Email scams costing businesses $billions

| 24/06/2016 | 0 Comments

CNS Businss(CNS Business): Unsuspecting employees in Cayman are being targeted by criminals with ‘Scareware’ and sophisticated email scams, enabling them to siphon off cash from these companies without the need for complex hacking techniques. The FBI’s Internet Crime Complaints Center (ICC) has issued an alert surrounding Business Email Compromise (BEC), which it called the $3.1 Billion Dollar Scam and said that exposed losses in the US have jumped by 1300% since January 2015, with businesses of all sizes being targeted.

The scam involves compromising legitimate business email accounts, so that fake messages can be sent with instructions to send funds via wire transfer to an account overseas.

“There have been a number of instances in Cayman where senior members of staff have received instructions purporting to be from other staff members, board directors and clients requesting the transfer of funds,” said David Smailes, principal at IT specialists Pivot Advisors. “All organistions are susceptible, not just the Financial Services sector,” he said.

Businesses that work regularly with foreign suppliers that frequently perform wire transfers are especially vulnerable, the FBI said, adding that fraudulent transfers are being sent to 79 countries around the world, with the majority going to Asian banks in China and Hong Kong.

Victims are usually monitored first over social media, as criminals aim to accurately identify the individuals at companies who perform wire transfers regularly as part of their duties. “Phishing” emails may also be sent to solicit further details regarding the individual being targeted at the company, such as names and travel dates. Ransomware cyber intrusions, or scareware incidents, which trick users into downloading malicious software, have been seen to be used immediately before a BEC attack, providing unfettered access to the victim’s data, including passwords or financial account information.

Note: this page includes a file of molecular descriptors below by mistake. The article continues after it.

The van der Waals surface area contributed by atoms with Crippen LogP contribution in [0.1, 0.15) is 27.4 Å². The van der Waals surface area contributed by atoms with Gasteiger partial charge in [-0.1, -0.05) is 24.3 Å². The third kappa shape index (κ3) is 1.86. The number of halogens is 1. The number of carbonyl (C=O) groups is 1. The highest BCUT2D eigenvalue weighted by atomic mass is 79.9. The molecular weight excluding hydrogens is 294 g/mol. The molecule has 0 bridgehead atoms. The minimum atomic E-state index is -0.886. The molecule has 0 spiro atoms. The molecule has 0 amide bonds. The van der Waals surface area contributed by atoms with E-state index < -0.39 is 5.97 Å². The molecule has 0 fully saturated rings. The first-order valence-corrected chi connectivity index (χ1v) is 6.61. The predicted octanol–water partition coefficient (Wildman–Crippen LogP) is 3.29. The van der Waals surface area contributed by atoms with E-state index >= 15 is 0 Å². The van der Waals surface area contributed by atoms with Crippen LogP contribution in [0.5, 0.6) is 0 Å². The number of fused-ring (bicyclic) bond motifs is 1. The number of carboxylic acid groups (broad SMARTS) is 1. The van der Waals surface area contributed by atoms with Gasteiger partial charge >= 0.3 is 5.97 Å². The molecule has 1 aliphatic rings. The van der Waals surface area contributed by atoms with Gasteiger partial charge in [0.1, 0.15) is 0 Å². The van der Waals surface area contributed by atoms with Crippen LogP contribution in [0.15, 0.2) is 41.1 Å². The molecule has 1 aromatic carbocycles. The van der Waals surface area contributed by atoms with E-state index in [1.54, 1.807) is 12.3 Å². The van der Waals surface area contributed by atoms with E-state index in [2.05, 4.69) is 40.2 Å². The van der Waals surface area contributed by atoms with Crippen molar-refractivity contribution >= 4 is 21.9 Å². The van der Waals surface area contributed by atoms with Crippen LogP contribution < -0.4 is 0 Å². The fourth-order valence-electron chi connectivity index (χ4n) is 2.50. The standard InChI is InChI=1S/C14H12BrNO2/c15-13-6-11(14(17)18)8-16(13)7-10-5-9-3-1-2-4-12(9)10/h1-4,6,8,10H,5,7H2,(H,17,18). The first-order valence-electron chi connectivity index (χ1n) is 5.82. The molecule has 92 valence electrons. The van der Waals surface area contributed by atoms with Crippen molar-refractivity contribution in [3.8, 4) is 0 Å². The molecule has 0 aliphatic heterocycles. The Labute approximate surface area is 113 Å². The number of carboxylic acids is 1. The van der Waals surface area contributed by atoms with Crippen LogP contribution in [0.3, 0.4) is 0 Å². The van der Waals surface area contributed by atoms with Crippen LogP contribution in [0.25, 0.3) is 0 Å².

“The techniques being used are becoming more sophisticated,” Smailes said. “Social engineering teams will scrape information from social media platforms to identify staff that are vulnerable or disillusioned in an attempt to extract information that is useful in gaining unauthorised entry to systems. Malware is increasingly tailored for specific environments and botnets are leased to hackers to target specific sites that have been identified as vulnerable”

Smailes said any assumption that the only threat is coming from lone hackers working from home is no longer valid.

“There are estimates that over 100 governments are now preparing for, or have deployed, cyber-attack and defense teams” he said, “while in the private sector, criminals are increasingly working in a network of teams to leverage deeper skills and technology. We are also seeing a number of hacktivist groups that are seeking to raise awareness on issues through exposure of data through the media.”

The failed attempt by scammers to infiltrate the Information and Communications Technology Authority (ICTA) in Cayman earlier this year highlighted this threat to business here, which has gained increased international prominence, with more than 22,000 companies being hit.

The ICTA has established a Cyber Incident Response Team (CIRT), which is understood to be extended to the private sector with a vetted membership and a secure portal to report incidents and exchange information.

“Cayman is not immune to these threats and firms here should not be complacent,” Smailes said. “The ICTA’s initiative will increase awareness and provide a valuable tool for addressing the issue as a community.”

Protection against intrusion attacks starts with robust IT security policies, which should be followed by all members of staff, with vigilance and caution key, according to Smailes. Don’t use unapproved USB drives or DVDs and be especially careful before clicking on any links, attachments or requests to confirm sensitive data.

“An effective a cyber security framework will filter out over 70% of potential attacks, but technology is obviously an important element of prevention and response as well,” he said. “There are a wide number of tools available that protect the perimeter and interior of networks and these should be deployed based on need. Organisations that have high value data assets will need to invest more than those that simply store publicly available information.  In establishing the value of data consider both how important that data is to the operations of the firm and also how it could be exploited and monetized by third parties if leaked from the firm.”

Firms should also make sure their software is kept up to date and regularly patched, while penetration tests can isolate any vulnerabilities in networks and help mitigate against potential threats and if that all sounds too complex, then get an independent specialists to walk you through it.

Tags: ,

Category: Finance, Financial Crime

Please include your email address in the form below if you are using your real name. You can use a pseudonym, with or without leaving an email address, or just leave the form blank to be "Anonymous". All comments will be moderated before they are published. The CNS Comment Policy is at the top of this page.

This site uses Akismet to reduce spam. Learn how your comment data is processed.